Big College Merit Scholarships Are A Problem (If You Don't Get One) : Planet Money A bidding war for top students means less money for students who can't afford college on their own.
NPR logo Big College Merit Scholarships Are A Problem (If You Don't Get One)

Big College Merit Scholarships Are A Problem (If You Don't Get One)

Kenyon College is a liberal arts college in central Ohio. Kenyon College hide caption

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Kenyon College

A bunch of private colleges have been in a financial aid arms race for years now, offering bigger and bigger merit scholarships to lure the best students.

This is nice for the students who get big merit scholarships. But it's not so nice for everybody else. Colleges have to come up with the money for those merit scholarships somehow — and they've done it in part, by jacking up tuition. (We did a story on this last year.)

"This is not a healthy situation if what we are trying to do is utilize the limited resources that we have to educate students," S. Georgia Nugent, president of Kenyon College, told me today.

At a recent meeting of private college presidents where Nugent spoke, a document titled "High tuition/high discount has no future" was handed out. ("High tuition/high discount" basically means jack up tuition and offer more merit scholarships.)

The document, which we learned about via the Chronicle of Higher Education, says in part:

We believe that a financial model based upon the traditional "high tuition/high discount approach to fee setting is unsustainable"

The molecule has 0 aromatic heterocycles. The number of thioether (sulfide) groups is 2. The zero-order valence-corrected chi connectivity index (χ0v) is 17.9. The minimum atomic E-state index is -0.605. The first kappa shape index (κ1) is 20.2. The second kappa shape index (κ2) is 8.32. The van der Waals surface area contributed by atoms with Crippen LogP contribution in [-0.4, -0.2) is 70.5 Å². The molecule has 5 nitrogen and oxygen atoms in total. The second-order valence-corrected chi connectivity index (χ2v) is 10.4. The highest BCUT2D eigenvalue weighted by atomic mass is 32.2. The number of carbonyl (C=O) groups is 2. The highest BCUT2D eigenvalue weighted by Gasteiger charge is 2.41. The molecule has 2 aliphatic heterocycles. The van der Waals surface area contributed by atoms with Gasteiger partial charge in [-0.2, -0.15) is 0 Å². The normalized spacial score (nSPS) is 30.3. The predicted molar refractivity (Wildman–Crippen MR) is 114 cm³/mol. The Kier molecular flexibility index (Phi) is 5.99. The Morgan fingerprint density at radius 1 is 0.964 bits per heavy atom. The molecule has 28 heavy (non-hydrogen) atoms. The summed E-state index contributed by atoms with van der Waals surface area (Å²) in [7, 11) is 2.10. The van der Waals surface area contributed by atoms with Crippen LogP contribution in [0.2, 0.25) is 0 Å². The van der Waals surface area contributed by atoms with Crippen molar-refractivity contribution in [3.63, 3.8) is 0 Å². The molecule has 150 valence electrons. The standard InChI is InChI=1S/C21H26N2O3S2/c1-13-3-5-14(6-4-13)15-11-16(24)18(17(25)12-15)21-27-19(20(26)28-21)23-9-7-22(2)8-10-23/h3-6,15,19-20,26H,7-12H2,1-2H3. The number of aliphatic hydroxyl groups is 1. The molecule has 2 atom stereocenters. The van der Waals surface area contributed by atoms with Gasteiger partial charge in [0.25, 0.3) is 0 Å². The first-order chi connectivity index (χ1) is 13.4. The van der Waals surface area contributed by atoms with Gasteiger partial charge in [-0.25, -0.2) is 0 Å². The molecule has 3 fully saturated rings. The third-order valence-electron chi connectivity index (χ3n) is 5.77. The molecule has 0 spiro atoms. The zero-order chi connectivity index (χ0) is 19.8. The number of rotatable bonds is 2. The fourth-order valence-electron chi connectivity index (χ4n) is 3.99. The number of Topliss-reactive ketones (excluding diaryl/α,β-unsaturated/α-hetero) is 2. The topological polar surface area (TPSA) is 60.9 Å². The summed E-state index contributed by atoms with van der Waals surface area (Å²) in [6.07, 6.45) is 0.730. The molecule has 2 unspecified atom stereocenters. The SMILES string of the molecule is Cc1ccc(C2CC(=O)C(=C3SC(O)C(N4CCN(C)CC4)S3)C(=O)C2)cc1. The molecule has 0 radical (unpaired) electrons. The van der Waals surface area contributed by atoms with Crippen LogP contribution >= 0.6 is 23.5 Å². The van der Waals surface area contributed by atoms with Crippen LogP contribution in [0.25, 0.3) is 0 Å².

We believe that "discounting" has led to an allocation of financial aid resources that is neither efficient nor just and has contributed to the rising cost of higher education.

We believe that "merit financial aid" as presently understood is in fact "non-need financial aid"

Nugent told me the document is a work in progress. But the problem is real — and college officials feel it constantly.

"I can give you the example of a student who applied to Kenyon, who we evaluated to have no need based on the assets of the family, " said Nugent. "The family then wrote back to us to tell us they had four other offers from other schools offering aid from $10,000 to $40,000."

She says Kenyon did not change its offer, but that "bidding wars of merit aid" like this are common.

The victims of this shopping around, she says, are students who aren't offered merit scholarships, and who truly couldn't afford to attend the college without financial assistance.

Getting college presidents to agree that the problem exists is easy. Getting them to do something about it is almost impossible.

"It's the prisoner's dilemma," Nugent says. "Typically in conversations presidents will says 'Yes, I agree. I don't want to provide financial aid to families that don't need it. But I can't afford not to do this. If I don't this, the state university down the road will eat my lunch because they are doing it."

Nugent herself has struggled to implement change at her own institution, Kenyon College. Just last year, the college announced several new scholarships for students "regardless of financial need." The school newspaper reported that the college is financing the scholarships with money previously set aside for need-based financial aid.

"It would not have been my choice [to create these scholarships], but that is a result of the competitive admission landscape," Nugent says. "You look at what is happening in your admission pool and you have to be responsive."

Recently, Kenyon also started offering one other merit scholarship: The S. Georgia Nugent Award in Creative Writing. The name was the idea of the alumnus who donated money to fund the scholarship.